Speekee reviews DuoLingo Spanish
It was voted iPhone’s App of the Year last year. It claims 12.5 million active users.
Welcome to DuoLingo!
Duolingo is a free language-learning and crowdsourced text translation platform which was born in 2011. Its founder Luis von Ahn says it aims “to become the de facto way to learn a language.”
That’s quite an aim! But the 34 year-old obviously thinks he’s onto something.
Is DuoLingo any good?!
Speekee’s Jim Porter tests out 5 aspects of DuoLingo Spanish for adults.
The idea is to learn Spanish from scratch and progress logically through the levels as you experience tangible improvements in your use and understanding of the new language.
The mantra seems to be Little and Often, as you are encouraged to learn some new language each day via a ‘daily reminder’ email.
I am a Spanish teacher and as such there is no improvement in my Spanish to report, but my teaching experience tells me this formula of logical and incremental progression works pretty effectively.
Our score: 4/5
DuoLingo uses an attractive and uncomplicated interface with a design not unlike that of Skype.
Keeping the look simple makes for a simple ‘feel’ to the language learning. Clever.
Our score: 5/5
The most important part, don’t you agree?
The four skills in language learning are Reading, Writing, Listening and Speaking. DuoLingo tackles all four.
Only the practice of the speaking skill proved to be problematic. This was not down to the quality of the microphone but rather the ability of the software to pick up exactly what I was saying (I tried various talking speeds).
On the plus side, it did pick me up on sentences I deliberately got wrong. DuoLingo is impressive when it comes to Responsiveness.
How correct is the Spanish?
On the whole, it was pretty accurate although no Spanish speaker would say: “Usted es un niño,” using that formal Usted form. But while there are glitches of this kind, I didn’t find any spelling mistakes.
How useful is the Spanish?
This is an often underrated aspect and one which the budding language learner rarely questions. If the rule of thumb is: How likely would I be to say that? then I was not particularly impressed with the usefulness of the Spanish presented. As my bilingual daughter pointed out: “Daddy, who says ‘He drinks milk’?” Good point, Maggie!
I do like the variation in the way the language is presented. For example, sometimes you get a series of words to unscramble and form a correct sentence; sometimes you get those words with audio included. That’s a nice surprise element which is a definite aid to learning.
There are slower and faster versions of the audio. Cool idea.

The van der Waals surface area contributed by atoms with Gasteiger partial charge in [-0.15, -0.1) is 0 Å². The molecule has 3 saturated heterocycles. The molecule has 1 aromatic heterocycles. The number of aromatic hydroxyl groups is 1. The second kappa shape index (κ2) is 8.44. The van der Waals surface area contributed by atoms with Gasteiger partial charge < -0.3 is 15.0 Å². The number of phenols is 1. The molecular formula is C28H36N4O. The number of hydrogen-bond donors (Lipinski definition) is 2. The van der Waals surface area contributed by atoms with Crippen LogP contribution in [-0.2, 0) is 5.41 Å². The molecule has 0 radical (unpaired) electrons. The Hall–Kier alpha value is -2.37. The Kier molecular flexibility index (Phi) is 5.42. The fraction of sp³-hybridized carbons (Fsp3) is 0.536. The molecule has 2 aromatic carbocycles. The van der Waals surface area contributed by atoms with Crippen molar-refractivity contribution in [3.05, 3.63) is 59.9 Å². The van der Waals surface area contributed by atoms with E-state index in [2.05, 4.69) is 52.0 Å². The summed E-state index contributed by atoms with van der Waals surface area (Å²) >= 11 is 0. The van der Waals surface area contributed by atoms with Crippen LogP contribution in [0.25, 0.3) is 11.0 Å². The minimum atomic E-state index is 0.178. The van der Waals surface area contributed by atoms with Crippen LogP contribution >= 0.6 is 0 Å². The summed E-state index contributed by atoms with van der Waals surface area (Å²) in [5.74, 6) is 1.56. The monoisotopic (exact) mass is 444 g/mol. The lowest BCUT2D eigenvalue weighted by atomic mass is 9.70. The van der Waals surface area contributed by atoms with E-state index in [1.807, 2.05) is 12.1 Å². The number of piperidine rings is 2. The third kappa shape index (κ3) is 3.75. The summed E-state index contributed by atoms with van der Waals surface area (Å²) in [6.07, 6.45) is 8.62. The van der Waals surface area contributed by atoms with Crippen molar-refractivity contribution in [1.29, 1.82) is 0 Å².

Our score: 3/5
Let’s face it, learning a language with DuoLingo is the same as playing a game. They have designed it that way on purpose, giving it the potential to become addictive for the user.
You get your quota of ‘lives’ and if you run out you go back to the start of the level. You win things. You purchase things in a store. It’s a tried and tested formula which appeals to children and adults alike.
Gamification of learning is a growing trend and I’m not surprised to see it being incorporated into other language products.
Its simple images-and-text format means that DuoLingo can be rewritten for any language, giving it broad based appeal.
But nothing moves! Despite its reward system, the language learning in this program is actually quite static and ‘dry’. There is no video (or at least, I didn’t see any).
The game progression system is great but the game itself is rather dull and repetitive, though it can be enlivened by ‘competition’ with fellow users.
Our score: 3/5
How far would you like to go with your language learning?
We didn’t get anywhere near completing the lessons – they are impressive in number – and nor did we communicate with fellow users. So we can’t claim to have maximised use of DuoLingo’s content.
But such is the playability of the product, we quickly got a feel for what it was teaching and how it was teaching it.
Here’s what Luis von Ahn says about his product in a recent interview with the UK Guardian newspaper: “It depends what you mean by learn a language. You can learn to the point where you can navigate and have relatively simple conversations but you probably won’t be writing any great works of literature.”
No mention of fluency there, and any experienced language teacher will tell you there is a huge ‘intermediate’ range between the two levels von Ahn cites.
DuoLingo is good at what it does, but how useful is the language it teaches in the practical world? Are you going to be happy with ‘relatively simple conversations’ in your new language? Maybe.
Our score: 3/5
OUR OVERALL VERDICT
Overall we give DuoLingo a score of 3/5.
For a free language learning product it is impressive. But the virtual learner can expect more from the technology now available.
Text and images are not enough when you can have video too. Video is so cool for language learning!
Are you learning Spanish with DuoLingo? What do you think of it?
See you next time,
Jim Porter is a co-founder of Speekee, where kids learn to speak Spanish together
Jim began his Spanish learning journey in 1990. He has been a language teacher since 1994 and he lives in sunny southern Spain with his two bilingual children. Loves it! More…